The long-awaited contest to find a successor to Juan Antonio Samaranch as president of the Lausanne-based International Olympic Committee has begun after the organisation officially announced its list of five candidates.This content was published on April 17, 2001 - 13:56
After 21 years as IOC president, Juan Antonio Samaranch is stepping down, leaving the way clear for what promises to be a battle royal for his crown.
The struggle for succession appears to be a five-horse race, with three contenders emerging as "front-runners", and two others as "also-rans".
At the head of the field are such heavyweights as Canada's Dick Pound, South Korea's Kim Un Yong and Belgium's Jacques Rogge. Hungary's Pal Schmitt and the United States' Anita DeFrantz are also in the running, but are thought not to stand much of a chance.
Samaranch's lengthy reign officially closes at the 112th IOC session in Moscow on July 16, and candidates have until then to stake their claim for the presidency.
Those with a sense of schadenfreude will no doubt enjoy watching the unfolding succession battle between Dick Pound and Kim Un Yong.
Their last public encounter followed the Salt Lake City "cash for votes" scandal, when Kim received a "most severe warning" two years ago from Pound's investigative committee for his role in the bribery scandal.
Six IOC members were expelled and four more resigned over allegations that they accepted cash, lavish gifts, free travel, scholarships and other inducements to vote for Salt Lake City, Utah, as host of the 2002 Winter Olympic Games.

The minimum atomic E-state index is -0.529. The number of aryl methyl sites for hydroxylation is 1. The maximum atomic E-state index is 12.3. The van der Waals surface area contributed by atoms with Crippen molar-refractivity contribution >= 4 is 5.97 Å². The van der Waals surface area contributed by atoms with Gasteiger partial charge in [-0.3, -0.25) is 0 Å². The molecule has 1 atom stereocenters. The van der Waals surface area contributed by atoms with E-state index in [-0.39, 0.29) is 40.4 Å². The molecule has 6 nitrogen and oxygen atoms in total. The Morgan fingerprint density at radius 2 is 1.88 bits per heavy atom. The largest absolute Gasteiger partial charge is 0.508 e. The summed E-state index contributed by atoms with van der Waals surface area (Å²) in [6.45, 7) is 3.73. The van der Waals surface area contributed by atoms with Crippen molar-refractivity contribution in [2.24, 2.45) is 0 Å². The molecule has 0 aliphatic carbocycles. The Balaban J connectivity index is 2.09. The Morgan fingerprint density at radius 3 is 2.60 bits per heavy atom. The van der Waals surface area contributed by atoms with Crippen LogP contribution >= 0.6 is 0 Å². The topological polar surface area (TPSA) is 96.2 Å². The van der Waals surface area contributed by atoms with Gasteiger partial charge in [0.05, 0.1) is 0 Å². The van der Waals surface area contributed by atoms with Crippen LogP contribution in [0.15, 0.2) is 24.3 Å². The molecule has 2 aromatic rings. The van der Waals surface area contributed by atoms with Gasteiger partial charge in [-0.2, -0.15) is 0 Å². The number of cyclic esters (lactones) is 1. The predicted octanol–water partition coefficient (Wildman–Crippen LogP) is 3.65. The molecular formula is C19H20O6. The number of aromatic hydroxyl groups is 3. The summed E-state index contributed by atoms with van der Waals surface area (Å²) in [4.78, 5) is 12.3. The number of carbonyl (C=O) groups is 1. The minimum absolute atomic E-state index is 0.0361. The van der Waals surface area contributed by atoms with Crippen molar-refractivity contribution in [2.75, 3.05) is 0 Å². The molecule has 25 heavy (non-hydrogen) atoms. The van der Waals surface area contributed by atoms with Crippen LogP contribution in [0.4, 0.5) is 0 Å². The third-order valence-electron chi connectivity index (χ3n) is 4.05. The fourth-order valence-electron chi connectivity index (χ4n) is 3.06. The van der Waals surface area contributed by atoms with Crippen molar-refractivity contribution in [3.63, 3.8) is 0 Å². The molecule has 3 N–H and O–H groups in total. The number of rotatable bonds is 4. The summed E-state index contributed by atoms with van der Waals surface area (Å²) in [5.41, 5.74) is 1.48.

And in a further twist, the trial of two former senior members of the Salt Lake City Olympic bid committee, who are charged with 15 counts of conspiracy and racketeering, gets underway in Utah on July 16 - the same day Samaranch steps down and the vote for his successor takes place.
Alert to the potential for more bad press, the IOC's ethics commission has drawn up a new set of rules for candidates, designed to rule out any behind-the-scenes deals and to ensure a level playing field for all.
Candidates are effectively banned from campaigning: they cannot meet or buy dinner for other IOC members and they cannot publicly outline their manifesto for the presidency.
Come July 16, around 120 voting members will get their chance to close the door on one of the more unsavoury periods of Olympic history and welcome in a new era.
swissinfo with agencies
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